I'm not cynical enough to dismiss the notion of free will. I am, however, saying that it belongs more on a box score than a lineup card.
Having spent their whole lives in a city on the backside of its history, my parents left Akron as soon as chance allowed. Having spent only a couple years at the end of high school in a Bay Area on the rise, I have found myself wandering back, in both thought and U-Haul.
This past summer brought family trips, extended and immediate, Ohio and California, respectively. Forty years and a cloud of dust out of Akron, my Dad still finds an old friend on every corner, many of those corners still recognizable from a distant and apparently slightly misspent youth. In contrast, only a few years removed from my last attempt to return, I got lost driving on a hasty web of fresh pavement just a few blocks from my old home, an erstwhile hometown buzzing with so many people I don't know, better-heeled replacements for my dispersed generation unable or unwilling to shoulder a cost of living that quickly outran most of our career paths.
For all intents and purposes, I grew up in the Metroplex, surfing the forces of adolescent impulses as Bedford stamped rolling horse farms into metered-out lots of Edward Scissorhands sprawl. I was therefore surprised when my first reaction to the news we were moving was excitement. I loved Texas. I was hitting a stride with a Breakfast Club stew of school and friends and sports that was filling my days with fewer hours dropping dice behind a Dungeon Master's Screen, more testing chance with girls, some who even smiled back. But DFW back in the day was a community for migrant workers in the burgeoning cube farms. We stayed, but every year or two my best friends seemed to leave for some reason or another: corporate whims pulling dads elsewhere, family ties pulling moms back, a brother's addictions spilling their bounds, an asshole father avoiding responsibility with a surprise enrollment in a remote and religious boarding school. I guess I wanted to stay, finish out my last two years of high school there, but I also guess that I expected that one way or another I would succumb to the varied polarities that so rapidly pushed and pulled people through the Mid-Cities.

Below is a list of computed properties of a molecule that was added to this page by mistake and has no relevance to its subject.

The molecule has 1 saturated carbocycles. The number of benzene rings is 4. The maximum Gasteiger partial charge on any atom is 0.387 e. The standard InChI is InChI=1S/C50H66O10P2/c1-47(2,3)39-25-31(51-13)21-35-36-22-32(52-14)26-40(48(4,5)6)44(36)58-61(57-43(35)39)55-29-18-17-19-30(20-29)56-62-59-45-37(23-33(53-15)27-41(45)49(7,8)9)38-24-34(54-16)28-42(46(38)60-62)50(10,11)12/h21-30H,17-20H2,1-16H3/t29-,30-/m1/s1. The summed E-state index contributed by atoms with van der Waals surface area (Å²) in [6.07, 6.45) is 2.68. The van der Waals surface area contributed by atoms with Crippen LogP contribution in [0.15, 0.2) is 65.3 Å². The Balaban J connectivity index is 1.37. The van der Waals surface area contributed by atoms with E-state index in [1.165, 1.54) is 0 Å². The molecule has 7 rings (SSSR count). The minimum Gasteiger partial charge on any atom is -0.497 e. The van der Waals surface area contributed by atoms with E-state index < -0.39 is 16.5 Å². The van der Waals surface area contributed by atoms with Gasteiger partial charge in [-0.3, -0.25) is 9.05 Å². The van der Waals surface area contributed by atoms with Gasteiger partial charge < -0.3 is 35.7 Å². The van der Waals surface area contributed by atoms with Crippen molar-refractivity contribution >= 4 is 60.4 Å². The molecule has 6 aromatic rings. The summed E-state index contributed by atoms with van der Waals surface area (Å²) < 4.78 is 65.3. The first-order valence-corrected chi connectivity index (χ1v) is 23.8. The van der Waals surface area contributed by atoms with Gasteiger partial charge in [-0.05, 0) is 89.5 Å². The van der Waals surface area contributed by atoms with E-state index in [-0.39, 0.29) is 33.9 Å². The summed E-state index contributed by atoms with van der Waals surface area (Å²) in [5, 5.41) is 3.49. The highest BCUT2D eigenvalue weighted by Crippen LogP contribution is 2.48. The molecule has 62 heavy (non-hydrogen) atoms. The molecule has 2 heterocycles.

A few months from having exchanged top-siders and pegged acid-wash for Jams and flip-flops, I decided that my purportedly annoying penchant for "back-in-Texas" stories was a sign that I should be back in Texas. I filled out all the right bubbles in #2 lead and all the right forms in blue or black ink, and was on track to return to Dallas thanks to the generous and proud SMU alumni and their well-funded scholarship programs. My first Evil Plan was playing out quite nicely, thankyouverymuch, when grumblings about some if-ya-ain't-cheatin'-ya-ain't-tryin' problems with SMU football recruiting exploded into revelations of systemic corruption that dropped the NCAA's first "death penalty" on the entire football program.
A couple weeks later, still confident that the Evil of my Plan trumped the evil of some boosters, I was on campus to finalize and accept the scholarship...on the very day that the SMU Board of Governors was forced to admit they not only knew of, but actually approved and somewhat oversaw some of the most egregious violations. The football team had gotten the death penalty, but the school had lost it's soul.